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Airspace and Procedure Design

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Article Information
Category: Level Bust Level Bust
Content source: SKYbrary About SKYbrary
Content control: EUROCONTROL EUROCONTROL

Description

The proper planning and design of routes, holding patterns, airspace structure and ATC sectorisation in both terminal and en-route airspace can be effective in reducing the likelihood of level bust incidents. The converse is also true: poorly designed airspace can create situations where a level bust incident is more likely to occur within an air traffic management (ATM) system.

In an ideal world, airspace design would make it possible for arriving, departing and en-route flights to operate so that they did not have to cross one another, or climb and descend through each other’s levels. Furthermore, approach and take-off flight paths would be free of obstacles. Unfortunately, however, this “ideal” design environment is seldom possible, which means that airspace designers need to take steps to reduce the likelihood of level busts in the above circumstances.

Effects

While not actually causing them, poorly designed airspace can increase the risk of loss of separation, level bust, and Controlled Flight Into Terrain (CFIT).

Defences

Airspace and procedure design should follow the principles laid down in ICAO Doc 8168 (PANS-OPS) and Doc 4444 (PANS-ATM). PANS-OPS provides criteria for the design of instrument approach, holding and departure procedures. PANS-OPS provisions also cover en-route procedures where obstacle clearance is a consideration. PANS-ATM provides procedures for air navigation services, whose basic tenets form the basis of airspace design.

EUROCONTROL Manual for Airspace Planning provides guidance material for airspace design and PANS-OPS Procedure design. This is supplemented by Guidance Material for the design of Terminal Procedures for Area Navigation (DME, GNSS, Baro-VNAV and RNP RNAV).

Typical Scenarios

  • A standard instrument departure (SID) requires pilots to level at an intermediate altitude until passing a specified point. The pilot fails to stop at this intermediate altitude and loses separation with an aircraft above.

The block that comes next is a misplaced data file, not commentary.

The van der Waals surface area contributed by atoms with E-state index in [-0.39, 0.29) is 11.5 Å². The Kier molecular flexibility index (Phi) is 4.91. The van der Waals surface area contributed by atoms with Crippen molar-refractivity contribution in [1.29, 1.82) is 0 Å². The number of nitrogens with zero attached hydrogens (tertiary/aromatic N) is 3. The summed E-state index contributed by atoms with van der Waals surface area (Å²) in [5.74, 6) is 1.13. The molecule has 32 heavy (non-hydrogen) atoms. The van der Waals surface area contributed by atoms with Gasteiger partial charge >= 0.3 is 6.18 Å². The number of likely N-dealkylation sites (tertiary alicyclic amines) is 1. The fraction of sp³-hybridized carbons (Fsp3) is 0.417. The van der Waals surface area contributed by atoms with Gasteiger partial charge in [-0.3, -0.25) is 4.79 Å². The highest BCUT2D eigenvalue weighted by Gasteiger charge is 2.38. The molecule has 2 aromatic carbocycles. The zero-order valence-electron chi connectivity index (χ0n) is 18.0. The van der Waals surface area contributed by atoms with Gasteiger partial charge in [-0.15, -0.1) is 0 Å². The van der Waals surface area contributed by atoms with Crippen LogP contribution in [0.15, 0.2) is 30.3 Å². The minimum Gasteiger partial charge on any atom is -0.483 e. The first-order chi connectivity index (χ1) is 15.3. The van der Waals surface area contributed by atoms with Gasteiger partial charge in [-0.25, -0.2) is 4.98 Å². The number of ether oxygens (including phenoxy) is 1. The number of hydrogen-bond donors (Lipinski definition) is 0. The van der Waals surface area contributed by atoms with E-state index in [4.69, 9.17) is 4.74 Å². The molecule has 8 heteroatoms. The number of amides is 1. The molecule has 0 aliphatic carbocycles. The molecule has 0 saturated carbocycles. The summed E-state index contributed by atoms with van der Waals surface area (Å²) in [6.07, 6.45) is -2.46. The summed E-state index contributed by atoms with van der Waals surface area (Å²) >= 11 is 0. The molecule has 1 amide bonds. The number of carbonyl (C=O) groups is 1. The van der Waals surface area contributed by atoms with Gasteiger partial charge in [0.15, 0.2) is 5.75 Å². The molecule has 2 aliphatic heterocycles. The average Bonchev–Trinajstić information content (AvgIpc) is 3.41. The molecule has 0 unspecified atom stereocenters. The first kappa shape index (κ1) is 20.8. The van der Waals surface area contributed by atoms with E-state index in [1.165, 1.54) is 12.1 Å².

• A SID is based on an off-airfield DME. The pilot does not notice this and becomes confused when the DME range decreases rather than increases.
  • A non-precision approach begins at a fix defined by bearing and distance from a radio facility. The pilot has difficulty flying to this fix and descends the aircraft outside the calculated safety zone.

Contributory Factors

  • The extent of the navigation, communication and surveillance infrastructure;
  • Terrain surrounding the aerodrome;
  • Proximity of other aerodromes and other airspace structures;

Solutions

  • The introduction of airspace procedures and design should be planned. This implies identifying and addressing all relevant stakeholder interests; carrying out an impact assessment; and carrying out a safety assessment. This also implies the introduction of changes in an organised manner which reduces the likelihood of design solutions creating operational difficulties for either pilots or ATCOs.
  • Changes introduced to existing terminal area procedures as well as SIDs and STARs should be properly validated, prior to implementation.
  • Sufficient time should be allowed in the planning process to allow for necessary ATCO and pilot training.
  • When RNAV terminal area procedures are designed (excluding the final approach and missed approach segment), procedures should be designed using P-RNAV criteria in accordance with guidance material published by EUROCONTROL.
  • Make use of procedure-design tools.

Further Reading

ICAO Documentation:

  • Doc 8168 (PANS-OPS);
  • Doc 4444 (PANS-ATM);

EUROCONTROL Guidance material

EUROCONTROL Level Bust Toolkit